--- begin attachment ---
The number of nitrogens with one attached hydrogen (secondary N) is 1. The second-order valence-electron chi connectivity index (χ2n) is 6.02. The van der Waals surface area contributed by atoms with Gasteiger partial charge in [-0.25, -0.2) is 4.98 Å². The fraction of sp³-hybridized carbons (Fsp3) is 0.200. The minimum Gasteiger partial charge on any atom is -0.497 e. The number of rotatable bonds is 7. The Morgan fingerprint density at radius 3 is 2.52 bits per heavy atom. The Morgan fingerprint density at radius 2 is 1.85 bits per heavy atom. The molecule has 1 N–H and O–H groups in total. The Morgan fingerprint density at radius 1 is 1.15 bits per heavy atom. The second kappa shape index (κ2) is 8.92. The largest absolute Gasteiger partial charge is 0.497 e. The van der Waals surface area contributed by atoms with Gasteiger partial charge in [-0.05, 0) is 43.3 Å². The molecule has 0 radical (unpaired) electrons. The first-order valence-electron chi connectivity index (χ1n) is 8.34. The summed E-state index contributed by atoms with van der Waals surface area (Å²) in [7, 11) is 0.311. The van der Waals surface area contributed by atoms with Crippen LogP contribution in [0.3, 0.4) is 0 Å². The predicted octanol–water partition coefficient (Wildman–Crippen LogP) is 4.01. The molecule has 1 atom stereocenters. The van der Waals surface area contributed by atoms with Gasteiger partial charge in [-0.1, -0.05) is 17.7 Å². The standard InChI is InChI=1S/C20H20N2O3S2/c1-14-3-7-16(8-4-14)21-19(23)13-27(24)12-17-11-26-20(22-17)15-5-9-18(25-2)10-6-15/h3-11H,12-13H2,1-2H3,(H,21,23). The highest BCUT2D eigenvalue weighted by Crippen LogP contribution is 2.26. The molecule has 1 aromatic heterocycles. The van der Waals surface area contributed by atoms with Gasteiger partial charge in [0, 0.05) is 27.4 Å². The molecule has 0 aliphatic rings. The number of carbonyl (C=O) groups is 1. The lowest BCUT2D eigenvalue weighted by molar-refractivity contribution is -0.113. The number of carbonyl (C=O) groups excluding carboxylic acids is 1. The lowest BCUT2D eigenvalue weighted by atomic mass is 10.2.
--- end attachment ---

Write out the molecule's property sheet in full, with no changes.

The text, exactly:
The number of nitrogens with one attached hydrogen (secondary N) is 1. The second-order valence-electron chi connectivity index (χ2n) is 6.02. The van der Waals surface area contributed by atoms with Gasteiger partial charge in [-0.25, -0.2) is 4.98 Å². The fraction of sp³-hybridized carbons (Fsp3) is 0.200. The minimum Gasteiger partial charge on any atom is -0.497 e. The number of rotatable bonds is 7. The Morgan fingerprint density at radius 3 is 2.52 bits per heavy atom. The Morgan fingerprint density at radius 2 is 1.85 bits per heavy atom. The molecule has 1 N–H and O–H groups in total. The Morgan fingerprint density at radius 1 is 1.15 bits per heavy atom. The second kappa shape index (κ2) is 8.92. The largest absolute Gasteiger partial charge is 0.497 e. The van der Waals surface area contributed by atoms with Gasteiger partial charge in [-0.05, 0) is 43.3 Å². The molecule has 0 radical (unpaired) electrons. The first-order valence-electron chi connectivity index (χ1n) is 8.34. The summed E-state index contributed by atoms with van der Waals surface area (Å²) in [7, 11) is 0.311. The van der Waals surface area contributed by atoms with Crippen LogP contribution in [0.3, 0.4) is 0 Å². The predicted octanol–water partition coefficient (Wildman–Crippen LogP) is 4.01. The molecule has 1 atom stereocenters. The van der Waals surface area contributed by atoms with Gasteiger partial charge in [-0.1, -0.05) is 17.7 Å². The standard InChI is InChI=1S/C20H20N2O3S2/c1-14-3-7-16(8-4-14)21-19(23)13-27(24)12-17-11-26-20(22-17)15-5-9-18(25-2)10-6-15/h3-11H,12-13H2,1-2H3,(H,21,23). The highest BCUT2D eigenvalue weighted by Crippen LogP contribution is 2.26. The molecule has 1 aromatic heterocycles. The van der Waals surface area contributed by atoms with Gasteiger partial charge in [0, 0.05) is 27.4 Å². The molecule has 0 aliphatic rings. The number of carbonyl (C=O) groups is 1. The lowest BCUT2D eigenvalue weighted by molar-refractivity contribution is -0.113. The number of carbonyl (C=O) groups excluding carboxylic acids is 1. The lowest BCUT2D eigenvalue weighted by atomic mass is 10.2.